On tackling the threat of terrorism: We should not look at terrorism from the nameplates—which group they belong to, what is their geographical location, who are the victims. These individual groups or names will keep changing. Today you are looking at the Taliban or ISIS; tomorrow you might be looking at another name.
We should pass the U.N.’s Comprehensive Convention on International Terrorism. At least it will clearly establish whom you view as a terrorist and whom you don’t. We need to delink terrorism from religion—to isolate terrorists who use this interchange of arguments between terrorism and religion.
Several countries used to see terrorism as a law-and-order situation of individual countries. We should see it as something that is a fight for human values.
On whether economic reforms have gone far and fast enough: [This time] last year, nothing seemed to be happening in the government. There seemed to be a complete policy paralysis … There was no leadership. My government’s coming to power should be viewed in the context of the developments of the 10 years of the last government vs. 10 months of my government … The whole world is, once again, excited and enthusiastic about India and the opportunities that India represents. Whether it is the IMF, the World Bank, Moody’s or other credit agencies, they are all saying in one voice that India has a great economic future.
On whether he would like to have the kind of authoritarian power that China’s leader has: India is a democracy; it is in our DNA. As far as the different political parties are concerned, I firmly believe that they have the maturity and wisdom to make decisions that are in the best interests of the nation. So if you were to ask me whether you need a dictatorship to run India, No, you do not. Whether you need a powerful person who believes in concentrating power, No, you do not. If you were to ask me to choose between democratic values and wealth, power, prosperity and fame, I will very easily and without any doubt choose democratic values.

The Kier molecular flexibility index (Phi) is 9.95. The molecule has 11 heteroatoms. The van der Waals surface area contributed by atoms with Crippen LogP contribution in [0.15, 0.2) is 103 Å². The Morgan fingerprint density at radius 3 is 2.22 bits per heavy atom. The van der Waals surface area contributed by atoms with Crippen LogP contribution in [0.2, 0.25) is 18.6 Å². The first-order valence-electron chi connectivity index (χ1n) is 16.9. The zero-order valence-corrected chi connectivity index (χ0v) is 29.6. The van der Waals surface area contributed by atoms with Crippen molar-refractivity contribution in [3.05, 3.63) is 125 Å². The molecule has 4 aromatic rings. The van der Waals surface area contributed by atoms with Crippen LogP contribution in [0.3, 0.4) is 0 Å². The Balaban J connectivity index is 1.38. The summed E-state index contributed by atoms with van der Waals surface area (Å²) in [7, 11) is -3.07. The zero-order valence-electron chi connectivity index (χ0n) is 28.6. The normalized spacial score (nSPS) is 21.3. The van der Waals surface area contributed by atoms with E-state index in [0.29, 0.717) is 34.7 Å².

On India’s religious diversity, which some citizens believe is under siege: My philosophy, the philosophy of my party and the philosophy of my government is Sabka saath, sabka vikas—“Together with all, progress for all.” Take everybody together and move toward inclusive growth. Wherever a [negative] view might have been expressed [about] a minority religion, we have immediately negated that. So far as the government is concerned, there is only one holy book, which is the constitution of India. The unity and the integrity of the country are the topmost priorities. All religions and all communities have the same rights, and it is my responsibility to ensure their complete and total protection. My government will not tolerate or accept any discrimination based on caste, creed and religion.
On what influences him: [Chokes and tears up.] This touches my deepest core. I was born in a very poor family. I used to sell tea in a railway coach as a child. My mother used to wash utensils and do lowly household work in the houses of others to earn a livelihood. I have seen poverty very closely. I have lived in poverty. As a child, my entire childhood was steeped in poverty. For me, poverty, in a way, was the first inspiration of my life … I decided that I would not live for myself but would live for others.